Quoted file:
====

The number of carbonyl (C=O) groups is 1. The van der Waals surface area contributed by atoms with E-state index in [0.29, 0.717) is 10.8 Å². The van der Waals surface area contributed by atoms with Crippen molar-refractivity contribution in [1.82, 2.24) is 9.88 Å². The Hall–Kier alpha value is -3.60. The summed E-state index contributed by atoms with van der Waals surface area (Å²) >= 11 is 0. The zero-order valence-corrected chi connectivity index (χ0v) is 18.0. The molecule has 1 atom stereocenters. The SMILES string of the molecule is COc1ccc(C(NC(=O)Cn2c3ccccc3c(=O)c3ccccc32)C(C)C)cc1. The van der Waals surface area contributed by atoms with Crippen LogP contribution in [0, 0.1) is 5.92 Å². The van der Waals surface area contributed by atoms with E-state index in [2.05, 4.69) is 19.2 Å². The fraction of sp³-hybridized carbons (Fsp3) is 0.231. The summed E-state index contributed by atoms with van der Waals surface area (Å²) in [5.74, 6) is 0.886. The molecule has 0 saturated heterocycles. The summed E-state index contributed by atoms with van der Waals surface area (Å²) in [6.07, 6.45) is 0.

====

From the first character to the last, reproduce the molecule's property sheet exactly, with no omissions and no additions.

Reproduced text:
The number of carbonyl (C=O) groups is 1. The van der Waals surface area contributed by atoms with E-state index in [0.29, 0.717) is 10.8 Å². The van der Waals surface area contributed by atoms with Crippen molar-refractivity contribution in [1.82, 2.24) is 9.88 Å². The Hall–Kier alpha value is -3.60. The summed E-state index contributed by atoms with van der Waals surface area (Å²) >= 11 is 0. The zero-order valence-corrected chi connectivity index (χ0v) is 18.0. The molecule has 1 atom stereocenters. The SMILES string of the molecule is COc1ccc(C(NC(=O)Cn2c3ccccc3c(=O)c3ccccc32)C(C)C)cc1. The van der Waals surface area contributed by atoms with Crippen LogP contribution in [0, 0.1) is 5.92 Å². The van der Waals surface area contributed by atoms with E-state index in [2.05, 4.69) is 19.2 Å². The fraction of sp³-hybridized carbons (Fsp3) is 0.231. The summed E-state index contributed by atoms with van der Waals surface area (Å²) in [5.74, 6) is 0.886. The molecule has 0 saturated heterocycles. The summed E-state index contributed by atoms with van der Waals surface area (Å²) in [6.07, 6.45) is 0.